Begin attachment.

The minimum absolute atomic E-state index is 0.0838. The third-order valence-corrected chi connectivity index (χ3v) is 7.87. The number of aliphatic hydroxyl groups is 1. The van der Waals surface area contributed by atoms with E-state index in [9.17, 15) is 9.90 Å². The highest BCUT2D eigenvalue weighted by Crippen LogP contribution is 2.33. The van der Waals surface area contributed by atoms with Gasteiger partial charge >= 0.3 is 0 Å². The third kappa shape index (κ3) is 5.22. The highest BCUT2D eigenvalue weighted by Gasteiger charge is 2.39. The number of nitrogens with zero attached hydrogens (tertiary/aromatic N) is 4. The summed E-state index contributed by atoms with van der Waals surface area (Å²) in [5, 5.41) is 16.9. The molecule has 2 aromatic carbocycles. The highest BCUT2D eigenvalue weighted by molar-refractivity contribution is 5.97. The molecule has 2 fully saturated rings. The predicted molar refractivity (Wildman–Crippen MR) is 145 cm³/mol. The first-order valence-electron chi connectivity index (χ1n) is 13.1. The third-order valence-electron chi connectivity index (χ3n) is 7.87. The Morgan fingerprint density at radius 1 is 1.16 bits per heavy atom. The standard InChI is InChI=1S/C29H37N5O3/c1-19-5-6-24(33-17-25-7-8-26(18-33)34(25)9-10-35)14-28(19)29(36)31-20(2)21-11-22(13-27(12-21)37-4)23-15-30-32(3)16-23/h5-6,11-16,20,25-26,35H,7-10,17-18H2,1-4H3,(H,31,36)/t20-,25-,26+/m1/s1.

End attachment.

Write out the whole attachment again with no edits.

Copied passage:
The minimum absolute atomic E-state index is 0.0838. The third-order valence-corrected chi connectivity index (χ3v) is 7.87. The number of aliphatic hydroxyl groups is 1. The van der Waals surface area contributed by atoms with E-state index in [9.17, 15) is 9.90 Å². The highest BCUT2D eigenvalue weighted by Crippen LogP contribution is 2.33. The van der Waals surface area contributed by atoms with Gasteiger partial charge >= 0.3 is 0 Å². The third kappa shape index (κ3) is 5.22. The highest BCUT2D eigenvalue weighted by Gasteiger charge is 2.39. The number of nitrogens with zero attached hydrogens (tertiary/aromatic N) is 4. The summed E-state index contributed by atoms with van der Waals surface area (Å²) in [5, 5.41) is 16.9. The molecule has 2 aromatic carbocycles. The highest BCUT2D eigenvalue weighted by molar-refractivity contribution is 5.97. The molecule has 2 fully saturated rings. The predicted molar refractivity (Wildman–Crippen MR) is 145 cm³/mol. The first-order valence-electron chi connectivity index (χ1n) is 13.1. The third-order valence-electron chi connectivity index (χ3n) is 7.87. The Morgan fingerprint density at radius 1 is 1.16 bits per heavy atom. The standard InChI is InChI=1S/C29H37N5O3/c1-19-5-6-24(33-17-25-7-8-26(18-33)34(25)9-10-35)14-28(19)29(36)31-20(2)21-11-22(13-27(12-21)37-4)23-15-30-32(3)16-23/h5-6,11-16,20,25-26,35H,7-10,17-18H2,1-4H3,(H,31,36)/t20-,25-,26+/m1/s1.